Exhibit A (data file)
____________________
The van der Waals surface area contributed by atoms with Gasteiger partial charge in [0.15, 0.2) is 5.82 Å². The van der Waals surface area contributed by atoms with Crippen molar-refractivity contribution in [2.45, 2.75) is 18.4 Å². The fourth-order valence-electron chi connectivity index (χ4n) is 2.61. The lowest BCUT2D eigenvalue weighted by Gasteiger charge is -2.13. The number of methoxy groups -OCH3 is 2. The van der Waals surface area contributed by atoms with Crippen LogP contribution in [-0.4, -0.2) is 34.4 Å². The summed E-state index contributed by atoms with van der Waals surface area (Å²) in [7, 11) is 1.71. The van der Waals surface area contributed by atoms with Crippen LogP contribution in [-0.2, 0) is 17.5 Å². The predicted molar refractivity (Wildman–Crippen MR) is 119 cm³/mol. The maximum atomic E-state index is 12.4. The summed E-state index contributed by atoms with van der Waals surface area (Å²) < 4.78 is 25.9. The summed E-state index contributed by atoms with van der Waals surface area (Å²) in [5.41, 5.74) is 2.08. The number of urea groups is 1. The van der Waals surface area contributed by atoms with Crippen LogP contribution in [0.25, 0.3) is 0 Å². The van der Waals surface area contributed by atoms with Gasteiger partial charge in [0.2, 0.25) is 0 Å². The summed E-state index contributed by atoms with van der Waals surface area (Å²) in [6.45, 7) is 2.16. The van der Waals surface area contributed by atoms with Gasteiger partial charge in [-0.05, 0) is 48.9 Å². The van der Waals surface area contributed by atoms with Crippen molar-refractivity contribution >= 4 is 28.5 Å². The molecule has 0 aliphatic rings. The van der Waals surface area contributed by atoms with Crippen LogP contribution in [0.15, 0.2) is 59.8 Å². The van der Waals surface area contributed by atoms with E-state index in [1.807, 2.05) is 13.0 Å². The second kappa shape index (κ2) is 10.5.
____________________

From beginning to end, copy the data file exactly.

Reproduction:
The van der Waals surface area contributed by atoms with Gasteiger partial charge in [0.15, 0.2) is 5.82 Å². The van der Waals surface area contributed by atoms with Crippen molar-refractivity contribution in [2.45, 2.75) is 18.4 Å². The fourth-order valence-electron chi connectivity index (χ4n) is 2.61. The lowest BCUT2D eigenvalue weighted by Gasteiger charge is -2.13. The number of methoxy groups -OCH3 is 2. The van der Waals surface area contributed by atoms with Crippen LogP contribution in [-0.4, -0.2) is 34.4 Å². The summed E-state index contributed by atoms with van der Waals surface area (Å²) in [7, 11) is 1.71. The van der Waals surface area contributed by atoms with Crippen LogP contribution in [-0.2, 0) is 17.5 Å². The predicted molar refractivity (Wildman–Crippen MR) is 119 cm³/mol. The maximum atomic E-state index is 12.4. The summed E-state index contributed by atoms with van der Waals surface area (Å²) < 4.78 is 25.9. The summed E-state index contributed by atoms with van der Waals surface area (Å²) in [5.41, 5.74) is 2.08. The number of urea groups is 1. The van der Waals surface area contributed by atoms with Crippen LogP contribution in [0.25, 0.3) is 0 Å². The van der Waals surface area contributed by atoms with Gasteiger partial charge in [0.2, 0.25) is 0 Å². The summed E-state index contributed by atoms with van der Waals surface area (Å²) in [6.45, 7) is 2.16. The van der Waals surface area contributed by atoms with Gasteiger partial charge in [-0.05, 0) is 48.9 Å². The van der Waals surface area contributed by atoms with Crippen molar-refractivity contribution >= 4 is 28.5 Å². The molecule has 0 aliphatic rings. The van der Waals surface area contributed by atoms with Crippen LogP contribution in [0.15, 0.2) is 59.8 Å². The van der Waals surface area contributed by atoms with E-state index in [1.807, 2.05) is 13.0 Å². The second kappa shape index (κ2) is 10.5.